So, just like Etarran/CheeseLikeSubstance, I have neglected the readers but not the Blog itself. The reason for this is essentially quality control; I've been a little* angsty lately, and while I guess honesty and immediacy are a part of what makes Blogging unique as a form of pseudo-journalism (more than one exists? I hear the incredulous audience ask. Have you people never seen a copy of the Sun?) but I think that a reasonable limit exists. While I do sometimes write for cathartic purposes, I don't think those are ever my finest Blogging moments. Also, it's a bit of a cheat to update with what amounts to filler.
Crap. Did I just write that?
*also, did I say a little? I meant a lot, not that there is really any other kind of angsty.
I have made a point of seeing a few shows at the Ottawa Fringe Festival this year. Having been to the Edinburgh Fringe a couple of years ago has set me up for some dissapointment, but it's really only a matter of scale and content, the acts I have seen so far have been rather solid. My biggest criticism is with the marketing, really. Fringe Festival suggests a theatrical vector of the Pride Parade, where otherwise ordinary suit-wearing businessfolk get out the gimp suits and riding crops, PLUR pants and copies of Desert Solitaire or the Whole Earth Catalogue, putting on shows that give those of all deviancies a peek into how the other side lives. From what I have seen, both here and in Edinburgh is more of what one might and should call a “indie theatre festival”, although I admit that I did not sample even 1% of the available content in Edinbugh and there were some pretty kinked sounding acts in that huge guide of theirs. Forget strictly sexual matters, though: I want to see shows about issues I don't even know about, be they political, social, familial, whatever! What I see instead are shows that aren't all that far off the beaten trail, addressing issues that are already entering the mainstream. One show, A Leave of Absynthe, does portray characters on the fringe of society, but of 1888 society. I suppose it can be taken metaphorically, but the novelty and shock value of the characters is all but gone: loose women who drink? And smoke? Really? I guess you can call self-actualized female characters “fringe” if you live in a pre-feminist time or society, but they really ought to be the norm in entertainment by now!
What I'm trying to say is not that the performers lack vision or creativity, but that there seems to be some sort of problem with the marketing here. These performers are indie (it is always SO COOL to shake hands with the performers and tell them to their faces that you liked their show. Better still? When they compliment your Firefly-related T-shirt!), but not really on the fringe. Heck, the “mature” show I kinda feel like seeing sounds cool, but when you can call it the “bastard love child” of a bunch of mainstream things (in this case “Eminem, Cosmo, and The Wiggles”) can you really call it “fringe”? I think that changing the name of these festivals in general to “indie theatre” instead of “fringe”, along with an appropriate change to graphic design, etc. Would probably benefit everyone involved. For one, the comparatively vanilla folk like me who would like to have their minds opened a little will stop being dissapointed by good shows that just aren't edgy. For another, comparatively vanilla folk who might be intimidated by a “fringe” festival might be drawn to the idea of an “indie theatre festival” more, because it suggests shows like Greed and A Leave of Absynthe, whereas “Fringe Fest” suggests Puppetry of the Penis. Of course, should this kind of name change take place, there will be the need for a “real” fringe fest, where the truly funky and freaky folks will hang out and teach us all just a little more about the myriad experiences available to the human mind and body!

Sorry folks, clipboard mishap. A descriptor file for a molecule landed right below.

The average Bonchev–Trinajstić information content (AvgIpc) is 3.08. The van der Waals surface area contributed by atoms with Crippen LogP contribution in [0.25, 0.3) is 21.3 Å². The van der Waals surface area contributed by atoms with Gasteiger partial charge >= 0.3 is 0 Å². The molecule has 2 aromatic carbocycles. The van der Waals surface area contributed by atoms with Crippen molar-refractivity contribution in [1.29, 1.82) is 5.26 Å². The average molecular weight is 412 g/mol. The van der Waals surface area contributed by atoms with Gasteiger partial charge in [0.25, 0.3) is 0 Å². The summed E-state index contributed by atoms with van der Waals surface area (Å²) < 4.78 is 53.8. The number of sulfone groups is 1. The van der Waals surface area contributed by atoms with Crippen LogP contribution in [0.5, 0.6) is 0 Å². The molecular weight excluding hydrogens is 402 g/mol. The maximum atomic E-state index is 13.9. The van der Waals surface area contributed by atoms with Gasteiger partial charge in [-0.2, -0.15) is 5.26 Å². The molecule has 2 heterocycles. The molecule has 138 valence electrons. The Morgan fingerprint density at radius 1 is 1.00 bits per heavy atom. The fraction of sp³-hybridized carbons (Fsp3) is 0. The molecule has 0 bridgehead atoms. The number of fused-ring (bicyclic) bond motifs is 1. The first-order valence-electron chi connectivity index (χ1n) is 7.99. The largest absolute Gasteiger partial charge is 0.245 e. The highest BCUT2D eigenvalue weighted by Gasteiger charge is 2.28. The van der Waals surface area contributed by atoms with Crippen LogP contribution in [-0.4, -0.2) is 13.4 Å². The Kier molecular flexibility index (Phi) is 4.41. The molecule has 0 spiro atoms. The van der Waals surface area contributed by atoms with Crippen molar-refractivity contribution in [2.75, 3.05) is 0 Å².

I can supply only one theory as to why “Fringe Festival” has seen continued use as a name, when the reality is otherwise. Supposing that shows have tended towards the mainstream from some original and far more kooky starting point (the need to eat trumping artistic integrity at work, more or less), changing the name of the show could be seen as hastening a move to a fully-mainstream body of work, I guess. Psychological reasons are as important as any, I suppose, but I think that the most valuable part of Fringe Fests as they are isn't specifically subject matter. Mainstream ideas in theatre are fine, it's getting to meet the actors and writers up close, the intimacy of smaller venues, the experience of theatre as it is meant to be, that's what I would hate to see vanish from the Fringe Fest. So I say again, why use an inaccurate marketing scheme when I can only see it leading to dissapointment, indifference, or aversion? Promote your strengths: “intimate theatre festival”, for example, keeps that cheeky double-entendre edge while emphasizing the positive. “Indie theatre festival” may be less provocative, but it conjures up very positive imagery, and riding on the shoulders of the popular indie music scene is what's known as “good advertizing”, or if you're really into military metaphors “effective use of terrain”.
Alternate name suggestions, Fringe show reviews, Complete and utter disagreement? All are welcome!
Coming Soon: Copyright Proposals (feat. The Return of the Guest Post)